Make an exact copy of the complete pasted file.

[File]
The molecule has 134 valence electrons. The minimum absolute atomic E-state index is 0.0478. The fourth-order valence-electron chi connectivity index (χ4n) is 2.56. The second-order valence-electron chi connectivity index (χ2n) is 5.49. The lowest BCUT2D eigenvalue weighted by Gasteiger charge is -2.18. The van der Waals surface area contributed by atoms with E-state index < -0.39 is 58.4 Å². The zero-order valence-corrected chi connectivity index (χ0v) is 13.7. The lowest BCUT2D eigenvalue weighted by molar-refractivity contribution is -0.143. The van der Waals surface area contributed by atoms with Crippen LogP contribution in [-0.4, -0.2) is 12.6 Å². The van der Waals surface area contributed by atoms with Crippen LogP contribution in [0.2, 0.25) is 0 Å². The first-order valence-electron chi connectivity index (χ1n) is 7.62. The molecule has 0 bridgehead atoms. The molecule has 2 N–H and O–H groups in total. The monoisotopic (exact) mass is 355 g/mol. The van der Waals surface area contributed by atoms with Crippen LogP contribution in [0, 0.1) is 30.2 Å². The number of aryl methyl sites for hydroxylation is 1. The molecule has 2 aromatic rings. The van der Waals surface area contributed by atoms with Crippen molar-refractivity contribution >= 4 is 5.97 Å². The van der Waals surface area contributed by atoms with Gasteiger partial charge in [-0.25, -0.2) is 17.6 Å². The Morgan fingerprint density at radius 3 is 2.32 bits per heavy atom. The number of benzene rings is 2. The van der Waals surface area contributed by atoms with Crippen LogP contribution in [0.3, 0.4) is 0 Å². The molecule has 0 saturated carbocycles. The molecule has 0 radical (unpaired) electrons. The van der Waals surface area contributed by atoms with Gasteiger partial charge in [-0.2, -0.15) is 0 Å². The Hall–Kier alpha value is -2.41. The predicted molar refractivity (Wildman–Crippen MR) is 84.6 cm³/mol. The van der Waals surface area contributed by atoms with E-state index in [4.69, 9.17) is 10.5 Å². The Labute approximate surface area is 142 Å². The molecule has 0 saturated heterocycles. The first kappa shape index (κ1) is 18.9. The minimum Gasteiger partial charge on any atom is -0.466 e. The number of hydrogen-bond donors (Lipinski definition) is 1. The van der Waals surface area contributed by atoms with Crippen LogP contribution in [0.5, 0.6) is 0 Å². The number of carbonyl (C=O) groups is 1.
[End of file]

The molecule has 134 valence electrons. The minimum absolute atomic E-state index is 0.0478. The fourth-order valence-electron chi connectivity index (χ4n) is 2.56. The second-order valence-electron chi connectivity index (χ2n) is 5.49. The lowest BCUT2D eigenvalue weighted by Gasteiger charge is -2.18. The van der Waals surface area contributed by atoms with E-state index < -0.39 is 58.4 Å². The zero-order valence-corrected chi connectivity index (χ0v) is 13.7. The lowest BCUT2D eigenvalue weighted by molar-refractivity contribution is -0.143. The van der Waals surface area contributed by atoms with Crippen LogP contribution in [-0.4, -0.2) is 12.6 Å². The van der Waals surface area contributed by atoms with Crippen LogP contribution in [0.2, 0.25) is 0 Å². The first-order valence-electron chi connectivity index (χ1n) is 7.62. The molecule has 0 bridgehead atoms. The molecule has 2 N–H and O–H groups in total. The monoisotopic (exact) mass is 355 g/mol. The van der Waals surface area contributed by atoms with Crippen LogP contribution in [0, 0.1) is 30.2 Å². The number of aryl methyl sites for hydroxylation is 1. The molecule has 2 aromatic rings. The van der Waals surface area contributed by atoms with Crippen molar-refractivity contribution >= 4 is 5.97 Å². The van der Waals surface area contributed by atoms with Gasteiger partial charge in [-0.25, -0.2) is 17.6 Å². The Morgan fingerprint density at radius 3 is 2.32 bits per heavy atom. The number of benzene rings is 2. The van der Waals surface area contributed by atoms with Crippen LogP contribution in [0.3, 0.4) is 0 Å². The molecule has 0 saturated carbocycles. The molecule has 0 radical (unpaired) electrons. The van der Waals surface area contributed by atoms with Gasteiger partial charge in [-0.2, -0.15) is 0 Å². The Hall–Kier alpha value is -2.41. The predicted molar refractivity (Wildman–Crippen MR) is 84.6 cm³/mol. The van der Waals surface area contributed by atoms with E-state index in [4.69, 9.17) is 10.5 Å². The Labute approximate surface area is 142 Å². The molecule has 0 saturated heterocycles. The first kappa shape index (κ1) is 18.9. The minimum Gasteiger partial charge on any atom is -0.466 e. The number of hydrogen-bond donors (Lipinski definition) is 1. The van der Waals surface area contributed by atoms with Crippen LogP contribution in [0.5, 0.6) is 0 Å². The number of carbonyl (C=O) groups is 1.